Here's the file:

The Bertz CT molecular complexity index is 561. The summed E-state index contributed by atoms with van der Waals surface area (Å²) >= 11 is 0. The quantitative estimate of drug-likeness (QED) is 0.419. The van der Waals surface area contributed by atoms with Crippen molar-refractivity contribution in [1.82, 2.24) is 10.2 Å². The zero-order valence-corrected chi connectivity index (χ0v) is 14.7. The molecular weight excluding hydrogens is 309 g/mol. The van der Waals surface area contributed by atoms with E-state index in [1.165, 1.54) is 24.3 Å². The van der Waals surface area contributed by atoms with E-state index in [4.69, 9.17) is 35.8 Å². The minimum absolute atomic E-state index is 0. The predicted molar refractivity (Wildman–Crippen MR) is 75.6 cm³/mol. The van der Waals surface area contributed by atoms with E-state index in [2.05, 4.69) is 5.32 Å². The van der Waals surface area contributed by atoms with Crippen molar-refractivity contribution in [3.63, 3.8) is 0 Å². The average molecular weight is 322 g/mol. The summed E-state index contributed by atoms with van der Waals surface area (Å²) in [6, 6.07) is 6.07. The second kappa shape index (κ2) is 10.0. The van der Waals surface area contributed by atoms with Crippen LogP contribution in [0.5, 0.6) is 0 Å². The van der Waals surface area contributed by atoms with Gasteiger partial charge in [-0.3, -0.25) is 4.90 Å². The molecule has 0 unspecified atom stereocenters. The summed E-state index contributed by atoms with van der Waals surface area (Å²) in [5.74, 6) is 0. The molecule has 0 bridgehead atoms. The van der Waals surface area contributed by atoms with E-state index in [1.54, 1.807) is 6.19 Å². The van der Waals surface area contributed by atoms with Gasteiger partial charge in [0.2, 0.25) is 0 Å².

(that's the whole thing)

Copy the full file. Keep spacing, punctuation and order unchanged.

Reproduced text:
The Bertz CT molecular complexity index is 561. The summed E-state index contributed by atoms with van der Waals surface area (Å²) >= 11 is 0. The quantitative estimate of drug-likeness (QED) is 0.419. The van der Waals surface area contributed by atoms with Crippen molar-refractivity contribution in [1.82, 2.24) is 10.2 Å². The zero-order valence-corrected chi connectivity index (χ0v) is 14.7. The molecular weight excluding hydrogens is 309 g/mol. The van der Waals surface area contributed by atoms with E-state index in [1.165, 1.54) is 24.3 Å². The van der Waals surface area contributed by atoms with E-state index in [4.69, 9.17) is 35.8 Å². The minimum absolute atomic E-state index is 0. The predicted molar refractivity (Wildman–Crippen MR) is 75.6 cm³/mol. The van der Waals surface area contributed by atoms with E-state index in [2.05, 4.69) is 5.32 Å². The van der Waals surface area contributed by atoms with Crippen molar-refractivity contribution in [3.63, 3.8) is 0 Å². The average molecular weight is 322 g/mol. The summed E-state index contributed by atoms with van der Waals surface area (Å²) in [6, 6.07) is 6.07. The second kappa shape index (κ2) is 10.0. The van der Waals surface area contributed by atoms with Crippen LogP contribution in [0.5, 0.6) is 0 Å². The van der Waals surface area contributed by atoms with Gasteiger partial charge in [-0.3, -0.25) is 4.90 Å². The molecule has 0 unspecified atom stereocenters. The summed E-state index contributed by atoms with van der Waals surface area (Å²) in [5.74, 6) is 0. The molecule has 0 bridgehead atoms. The van der Waals surface area contributed by atoms with E-state index in [1.54, 1.807) is 6.19 Å². The van der Waals surface area contributed by atoms with Gasteiger partial charge in [0.2, 0.25) is 0 Å².